UNMISS hosts three protection of civilians workshops in Western Equatoria

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UNMISS recently organized three workshops on protection of civilians for local authorities, organized forces, and traditional leaders in Ezo, Mvolo and Ibba counties of Western Equatoria. Photo by Denis Louro Oliver/UNMISS.

26 Jul 2023

UNMISS hosts three protection of civilians workshops in Western Equatoria

Denis Louro Oliver

WESTERN EQUATORIA - “Our relationship with authorities is tense, especially with uniformed actors such as the police or military actors,” revealed Agnes Macca, a participant in a two-day forum organized by the United Nations Mission in South Sudan (UNMISS).

The aim of the event: Addressing the impact of political and security upheavals on the lives and livelihoods of local communities as well as ways to improve relationships between uniformed personnel and civilians.

This was one of three workshops held in Ezo, Mvolo, and Ibba counties by UNMISS.

In each location, some 50 participants were drawn from local authorities, organized forces, and traditional leaders and they discussed key protection issues; the UN Peacekeeping mission’s mandate; the need to foster coexistence and social cohesion, and, above all, boosting community trust and confidence in South Sudan’s security sector.

In Mvolo, Joyce James, a traditional leader advocated for more women to receive such awareness-raising sessions.

A similar view was raised at the workshop in Ezo by Joyce Nelson, another community leader.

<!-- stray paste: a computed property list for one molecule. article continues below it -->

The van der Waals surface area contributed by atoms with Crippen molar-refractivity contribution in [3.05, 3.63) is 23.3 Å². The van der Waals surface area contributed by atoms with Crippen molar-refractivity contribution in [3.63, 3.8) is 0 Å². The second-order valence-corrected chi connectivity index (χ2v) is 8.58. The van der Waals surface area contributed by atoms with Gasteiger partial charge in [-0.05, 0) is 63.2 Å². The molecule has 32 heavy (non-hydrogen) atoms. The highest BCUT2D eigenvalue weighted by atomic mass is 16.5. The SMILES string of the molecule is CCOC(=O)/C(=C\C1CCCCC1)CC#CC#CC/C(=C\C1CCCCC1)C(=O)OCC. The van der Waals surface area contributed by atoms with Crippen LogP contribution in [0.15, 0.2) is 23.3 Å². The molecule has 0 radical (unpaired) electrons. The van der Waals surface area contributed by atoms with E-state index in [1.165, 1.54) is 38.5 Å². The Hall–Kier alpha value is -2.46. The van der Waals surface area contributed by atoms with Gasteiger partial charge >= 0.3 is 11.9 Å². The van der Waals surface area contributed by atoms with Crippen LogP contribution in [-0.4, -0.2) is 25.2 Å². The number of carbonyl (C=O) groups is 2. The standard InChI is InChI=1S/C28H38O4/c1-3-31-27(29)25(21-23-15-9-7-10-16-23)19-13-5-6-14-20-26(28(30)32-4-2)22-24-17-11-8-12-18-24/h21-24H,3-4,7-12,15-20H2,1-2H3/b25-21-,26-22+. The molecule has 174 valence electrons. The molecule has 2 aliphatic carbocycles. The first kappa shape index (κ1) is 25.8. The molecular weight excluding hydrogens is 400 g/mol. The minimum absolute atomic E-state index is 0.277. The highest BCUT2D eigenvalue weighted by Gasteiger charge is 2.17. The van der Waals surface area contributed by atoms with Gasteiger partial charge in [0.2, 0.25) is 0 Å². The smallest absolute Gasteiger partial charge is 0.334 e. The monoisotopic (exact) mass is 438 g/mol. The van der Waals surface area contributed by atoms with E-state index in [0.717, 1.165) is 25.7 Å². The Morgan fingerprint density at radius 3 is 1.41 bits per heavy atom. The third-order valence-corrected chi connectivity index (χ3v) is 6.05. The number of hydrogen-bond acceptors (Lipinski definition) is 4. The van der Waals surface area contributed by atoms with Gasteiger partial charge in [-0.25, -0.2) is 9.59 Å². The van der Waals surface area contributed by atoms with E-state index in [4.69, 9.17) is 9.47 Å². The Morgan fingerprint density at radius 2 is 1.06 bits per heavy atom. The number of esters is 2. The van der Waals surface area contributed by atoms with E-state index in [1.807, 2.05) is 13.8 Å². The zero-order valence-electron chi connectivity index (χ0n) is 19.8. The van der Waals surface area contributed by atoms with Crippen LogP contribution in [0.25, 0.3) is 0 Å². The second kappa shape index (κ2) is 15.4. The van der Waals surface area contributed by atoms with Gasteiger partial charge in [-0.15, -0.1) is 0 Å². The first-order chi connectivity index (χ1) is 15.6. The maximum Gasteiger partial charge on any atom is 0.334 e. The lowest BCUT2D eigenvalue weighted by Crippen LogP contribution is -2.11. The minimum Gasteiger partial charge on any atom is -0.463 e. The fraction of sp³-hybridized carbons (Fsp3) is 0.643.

“Women and girls have been most severely affected by conflict in South Sudan. I’m glad to receive this sensitization and I will use what I’ve learned to educate my fellow women on our rights during protection emergencies,” she stated.

For Ismail Wanja, a 56-year-old businessman in Mvolo, protection matters are vital.

“As businesspeople and entrepreneurs, organized forces are essential for us to convene, connect and trade. We want a respectful relationship with them, not one based on fear, so we can work together to build peace and prosperity,” he averred.

Captain Isaiah Simon, a participant from the South Sudan People’s Defense Forces, agreed.

“Our duty is to protect the civilians against any threat of violence. We should do our best to make them feel safe and secure,” he explained.

For his part, Tahiru Ibrahim, an UNMISS Protection, Transition and Reintegration Officer in the UNMISS Field Office in Yambio, was delighted by the active participation in all three iterations of the workshop.

“We are grateful to state authorities for supporting this initiative. Such dialogues are critical to establish a lasting peace across South Sudan,” he added.

At the end of these fora, a civil-military protection group has been formed to address protection concerns and create, in partnership with local authorities, a harmonious environment for all residents.